What causes of receding gums?
Receding gums is quite a common occurrence that can be avoided in a number of ways. We are going to look at some of the most common and ways to help with thanks to Cashel Daisley dental practice in Glasgow.
You can damage the gums by brushing your teeth too vigorously. If you use an electric toothbrush, do not use it in the same way you would a regular toothbrush. The purpose of electric toothbrushes is to do the work for you and so brushing in the normal way with an electric toothbrush can harm the gum tissue. Other possible causes of receding gums include:
- Smoking – Smoking slows the healing process and increases the risk of gum disease.
- Pressure from bruxism (grinding or clinching the teeth).
- Piercings – Tongue piercings can damage the gum tissue.
- Eating disorders – Bulimia, in particular, is harmful to your gums. This is because when you vomit, a very acidic substance can erode the gum tissue, the bone and the enamel surfaces of the teeth.
What kinds of treatment are available for receding gums?
Gums can often be treated fairly easily if receding gums are identified at an early stage. You gums can be returned to normal condition fairly swiftly if you identify the cause and address it. If, for example, your gum problem is caused by overzealous brushing, your dentist will advise you to brush more gently or indeed switch to a toothbrush with softer bristles. If there is found to be a lot of bacteria in your mouth, your dentist may talk to you about oral hygiene and suggest the use of an antibacterial mouthwash. If sensitive gums are the problem, you may be advised by your dentist to use specially formulated toothpaste for sensitive teeth.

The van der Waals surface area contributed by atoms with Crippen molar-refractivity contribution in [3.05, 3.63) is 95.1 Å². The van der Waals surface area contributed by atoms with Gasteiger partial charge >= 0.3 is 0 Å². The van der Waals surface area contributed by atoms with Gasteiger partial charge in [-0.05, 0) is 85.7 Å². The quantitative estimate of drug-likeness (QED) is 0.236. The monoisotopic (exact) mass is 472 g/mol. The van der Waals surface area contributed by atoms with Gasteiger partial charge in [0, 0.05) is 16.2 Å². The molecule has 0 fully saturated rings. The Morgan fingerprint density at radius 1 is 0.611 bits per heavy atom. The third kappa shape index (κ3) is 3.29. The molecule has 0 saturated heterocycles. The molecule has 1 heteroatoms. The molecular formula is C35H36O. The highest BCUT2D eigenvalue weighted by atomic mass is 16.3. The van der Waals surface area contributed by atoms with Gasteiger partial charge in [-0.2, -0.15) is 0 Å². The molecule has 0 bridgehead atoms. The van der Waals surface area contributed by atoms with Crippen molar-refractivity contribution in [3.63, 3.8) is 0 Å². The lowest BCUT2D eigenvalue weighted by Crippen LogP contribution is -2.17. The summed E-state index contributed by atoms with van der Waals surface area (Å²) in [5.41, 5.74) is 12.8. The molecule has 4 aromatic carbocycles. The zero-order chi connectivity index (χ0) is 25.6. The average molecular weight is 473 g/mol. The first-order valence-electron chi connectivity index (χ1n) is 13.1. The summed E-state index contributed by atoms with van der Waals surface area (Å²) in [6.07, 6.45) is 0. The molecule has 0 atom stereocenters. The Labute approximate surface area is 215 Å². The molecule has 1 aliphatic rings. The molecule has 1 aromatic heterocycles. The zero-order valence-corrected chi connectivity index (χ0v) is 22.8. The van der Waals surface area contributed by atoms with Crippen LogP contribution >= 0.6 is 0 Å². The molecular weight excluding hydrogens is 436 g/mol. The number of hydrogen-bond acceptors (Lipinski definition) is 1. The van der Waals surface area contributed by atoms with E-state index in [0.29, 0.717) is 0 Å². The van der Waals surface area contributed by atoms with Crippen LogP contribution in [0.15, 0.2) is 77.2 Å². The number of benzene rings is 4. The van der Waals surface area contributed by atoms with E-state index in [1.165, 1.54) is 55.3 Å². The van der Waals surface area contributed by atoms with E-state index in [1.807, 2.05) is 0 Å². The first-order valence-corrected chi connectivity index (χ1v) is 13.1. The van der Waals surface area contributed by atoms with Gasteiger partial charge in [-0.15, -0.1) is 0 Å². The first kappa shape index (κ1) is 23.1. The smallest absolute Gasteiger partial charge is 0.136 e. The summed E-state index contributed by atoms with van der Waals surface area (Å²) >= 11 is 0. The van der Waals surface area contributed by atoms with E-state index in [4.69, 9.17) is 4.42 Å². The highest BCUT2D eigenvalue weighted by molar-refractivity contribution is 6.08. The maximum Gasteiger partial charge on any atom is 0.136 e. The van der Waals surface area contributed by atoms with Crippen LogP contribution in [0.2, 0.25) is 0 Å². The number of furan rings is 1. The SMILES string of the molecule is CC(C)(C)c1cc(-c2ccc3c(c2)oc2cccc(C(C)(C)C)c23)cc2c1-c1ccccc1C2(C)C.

If your condition is more advanced, your dentist may have to take gum tissue from different parts of your mouth and graft it into the affected areas. This tissue may be taken from the roof of your mouth.
Is it possible to prevent reducing gums?
In order to minimise your risk of suffering from receding gums you can take the following steps:
Adopt a good oral hygiene routine.
You should brush your teeth twice a day for at least two minutes each time. Use dental floss and rinse with mouthwash.
See your dentist every 6 to 12 months for a routine checkup.
Be vigilant and look for signs and symptoms, and arrange to see a dentist as soon as you notice any irregularities.
If you grind or clench your teeth, see your dentist. They will be able to offer guidance and suggest suitable treatment
Keep an eye on your diet. Avoid acidic foods and try to limit the amount of sugary foods you eat, especially between meals. If you do eat sugary or acidic foods, do not brush your teeth immediately – wait at least 45 minutes. Why? Plaque acid temporarily weakens the enamel surfaces of the teeth so therefore brushing during this time could consequently cause damage to the enamel surface of your teeth.